Many of the residents attended came ready to oppose anything different than the standard suburbia typical of St. Charles County.

ABOVE: DPZ staff & consultants talking with residents
ABOVE: Sketch for a new city hall to replace the trailer they used

Over the few days I witnessed the local residents buy into the urban/walkable vision. Not urban as in high rise buildings but buildings defining the streets and connected via sidewalks. Urban as in not suburban. In 2009 the city hall was finished but I didn’t get out there until earlier this month.

ABOVE: Dardenne Prairie's city hall, click image for aerial in Google Maps
ABOVE: Hanley Rd will soon have on-street parking

When I arrived I briefly chatted with Mayor Pam Fogarty, but I’d arranged to meet my friend Alderman Scott Kolbe for a tour.  Dardenne Prairie has three wards with two aldermen per ward for a total of six. These municipal offices are non-partisan. Buildings near the road and on-street parking are all part of Dardenne Prairie’s new urbanist City Plan.

ABOVE: Ald Scott Kolbe talks about the park behind city hall from the mayor's balcony

While city hall opened in 2009 the park opened in September 2011.

ABOVE: View of park from the mayor's balcony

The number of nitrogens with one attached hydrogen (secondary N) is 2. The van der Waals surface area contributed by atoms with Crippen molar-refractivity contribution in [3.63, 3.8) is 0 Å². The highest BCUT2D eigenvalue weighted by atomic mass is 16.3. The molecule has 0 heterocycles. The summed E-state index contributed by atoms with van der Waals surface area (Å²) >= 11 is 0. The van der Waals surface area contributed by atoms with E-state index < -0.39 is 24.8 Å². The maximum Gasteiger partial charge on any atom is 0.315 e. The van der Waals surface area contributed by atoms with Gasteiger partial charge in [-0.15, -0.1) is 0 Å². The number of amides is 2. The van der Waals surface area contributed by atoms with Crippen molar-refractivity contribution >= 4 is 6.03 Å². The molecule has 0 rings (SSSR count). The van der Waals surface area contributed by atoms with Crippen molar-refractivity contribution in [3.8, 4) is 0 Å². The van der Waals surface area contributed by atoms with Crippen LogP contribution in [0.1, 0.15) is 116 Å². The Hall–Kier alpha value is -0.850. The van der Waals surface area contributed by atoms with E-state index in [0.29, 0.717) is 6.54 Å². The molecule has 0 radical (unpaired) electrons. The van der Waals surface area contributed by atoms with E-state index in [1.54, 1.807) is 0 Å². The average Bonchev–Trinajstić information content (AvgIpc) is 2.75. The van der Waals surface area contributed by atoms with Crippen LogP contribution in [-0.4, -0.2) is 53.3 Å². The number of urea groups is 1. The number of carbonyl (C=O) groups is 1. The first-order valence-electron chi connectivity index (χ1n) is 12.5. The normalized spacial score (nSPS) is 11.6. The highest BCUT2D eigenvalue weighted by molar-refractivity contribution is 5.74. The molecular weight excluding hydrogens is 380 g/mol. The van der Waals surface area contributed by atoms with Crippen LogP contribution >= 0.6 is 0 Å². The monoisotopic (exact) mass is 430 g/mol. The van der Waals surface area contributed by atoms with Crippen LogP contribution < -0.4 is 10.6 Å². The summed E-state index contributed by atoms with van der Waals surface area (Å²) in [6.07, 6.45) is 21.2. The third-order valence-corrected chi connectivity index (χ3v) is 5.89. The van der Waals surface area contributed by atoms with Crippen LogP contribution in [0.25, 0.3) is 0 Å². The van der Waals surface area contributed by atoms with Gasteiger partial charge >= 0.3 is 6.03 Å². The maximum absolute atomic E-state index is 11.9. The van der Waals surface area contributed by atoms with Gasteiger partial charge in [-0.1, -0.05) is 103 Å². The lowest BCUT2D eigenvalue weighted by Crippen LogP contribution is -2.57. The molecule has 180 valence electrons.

ABOVE: On the weekday afternoon I visited the playground area was filled with kids and their parents

Kolbe tells me residents of the subdivision directly behind the park welcome the activity and encourage people to trespass through their yards to reach the park. I can imagine a paved path in the future. As I left city hall people were walking to city hall. If you connect the dots people will, at least on nice days, walk rather than drive.The sidewalk has to replace the roadside drainage ditch for that to happen. Down the street a senior housing development conforms to the new city plan, built up to the sidewalk with a pedestrian entrance facing the street.

ABOVE:

It will be years before Dardenne Prairie has a complete walkable downtown but they are putting the right pieces in place to make sure each new private development contributes toward the long-term vision. – Steve Patterson

 

Walkability Impacts Number of Pedestrians Using Sidewalks & Transit

The form our buildings take has a direct connection to the number of pedestrians on the sidewalk: streats lined with urban buildings will see more pedestrians than those with anti-urban buildings (read: suburban). Transit riders are pedestrians on part of their journey, but many of us have no choice but to be pedestrians in unfriendly places where few pedestrians are spotted. On a recent ride on a packed #95 (Kingshighway) MetroBus this became clear.